India recently overtook China as the most populous country, with a population exceeding 1.4286 billion people versus 1.4257 billion in China.
While it does not make much of a difference for investors in the immediate term, it illustrates the changes in dynamics for the two Asian giants and their growth prospects.
Going forward, India will benefit from a demographic dividend while China is already struggling with an ageing society.
Kristy Fong and James Thom, investment directors at abrdn New India Investment Trust, said: “Half of India’s population are below the age of 30, making for a growing middle class and strong workforce over several decades.
“This also places the country well towards becoming the world’s fastest-growing major economy in the coming years.”
In addition to demographics, Templeton Emerging Markets lead portfolio manager Chetan Sehgal highlighted improvements in India’s infrastructure, bureaucratic practices and taxation.
He said: “Over the past decade, infrastructure investment has surged, the ease of doing business has improved and the government’s fiscal position has been transformed by improved tax collection and the introduction of a national value added tax.”
Perhaps as a result of those improvements, Indian equities have been thriving in the past 10 years, outperforming both the Chinese and emerging markets indices.
Performance of indices over 10 yrs
Source: FE Analytics
Moreover, India already benefits to some degree from the China Plus One strategy (where companies avoid investing solely in China and diversify to other destinations) as a result of geopolitical tension between China and the West as well as the increase in costs to do business in China.
Arnab Das, global market strategist at Invesco, said: “Apple, for example, has begun manufacturing iPhones in India; Taiwan’s Foxconn and others are establishing manufacturing presences.
“India’s government is pulling out all the stops with massive infrastructure projects in road, rail, ports and airports to facilitate a manufacturing renaissance to reintegrate the Indian economy internally and with the wider world, and restore India’s weight in manufacturing and trade towards its high pre-colonial global market shares.”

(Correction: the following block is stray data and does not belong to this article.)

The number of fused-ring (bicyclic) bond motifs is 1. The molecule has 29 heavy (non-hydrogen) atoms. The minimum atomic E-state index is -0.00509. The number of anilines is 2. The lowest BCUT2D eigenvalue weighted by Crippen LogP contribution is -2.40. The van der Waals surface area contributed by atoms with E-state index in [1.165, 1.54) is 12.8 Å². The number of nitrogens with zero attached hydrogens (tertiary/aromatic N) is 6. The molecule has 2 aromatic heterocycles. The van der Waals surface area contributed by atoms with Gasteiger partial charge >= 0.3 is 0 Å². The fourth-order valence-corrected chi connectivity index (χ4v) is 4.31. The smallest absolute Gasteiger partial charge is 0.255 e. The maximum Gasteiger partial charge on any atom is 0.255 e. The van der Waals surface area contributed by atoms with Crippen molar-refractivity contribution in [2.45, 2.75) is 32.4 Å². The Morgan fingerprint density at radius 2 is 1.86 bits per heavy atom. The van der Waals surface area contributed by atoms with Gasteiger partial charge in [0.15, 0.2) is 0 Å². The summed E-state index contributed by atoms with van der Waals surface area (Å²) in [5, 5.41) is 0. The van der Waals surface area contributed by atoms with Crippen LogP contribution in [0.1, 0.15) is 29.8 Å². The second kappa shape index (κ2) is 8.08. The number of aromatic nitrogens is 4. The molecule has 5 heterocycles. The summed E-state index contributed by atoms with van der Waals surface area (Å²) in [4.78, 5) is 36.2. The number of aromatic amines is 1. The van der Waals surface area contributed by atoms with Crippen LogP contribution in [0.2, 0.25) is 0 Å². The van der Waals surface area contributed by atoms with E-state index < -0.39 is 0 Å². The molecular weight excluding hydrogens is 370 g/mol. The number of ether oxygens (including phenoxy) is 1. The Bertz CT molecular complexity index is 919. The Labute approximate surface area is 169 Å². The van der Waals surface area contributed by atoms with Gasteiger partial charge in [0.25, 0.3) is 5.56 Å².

In spite of those improvements, Vinay Agarwal, co-manager of the FSSA Indian Subcontinent All-Cap, does not believe India will grow as fast as China did over the past decades.
He said: “India's manufacturing share is very low. Services represent 60% of the GDP while manufacturing is 15% or less.
“For such a large young population to get jobs, manufacturing has to become bigger. Otherwise you will have a big social problem of educated youths who cannot find a job.”
GDP growth of India and China since 1980
Source: The World Bank
Another headwind for India is that it will not be able to use the same amount of resources for its development as Western countries did in the last 200 years or China in the last 50 years.
“India will have to find a way to use less resources to achieve that potential growth,” Agarwal said.
“This is why I don't think India can ever grow at those rates, like China did, because it's just not possible. It would be great if India could have 10% real growth, but I don't think it can happen.”
Yet, he added that growth should be steadier and more stable than in China due to the democratic administration in India.
However, Invesco’s Das added that rules, rights and responsibilities stand in the way in “India’s complex democracy”.
Notwithstanding the previously mentioned improvement in recent years, land acquisition to establish plant and transport links is still difficult, labor rules are still very tight and tax rules as well as judicial disputes are still complicated and lengthy.
Das said: “These are all front burner reasons why India’s economy is dominated by agriculture, like many other low-income countries; and services, like high-income countries; but not manufacturing, unlike China.”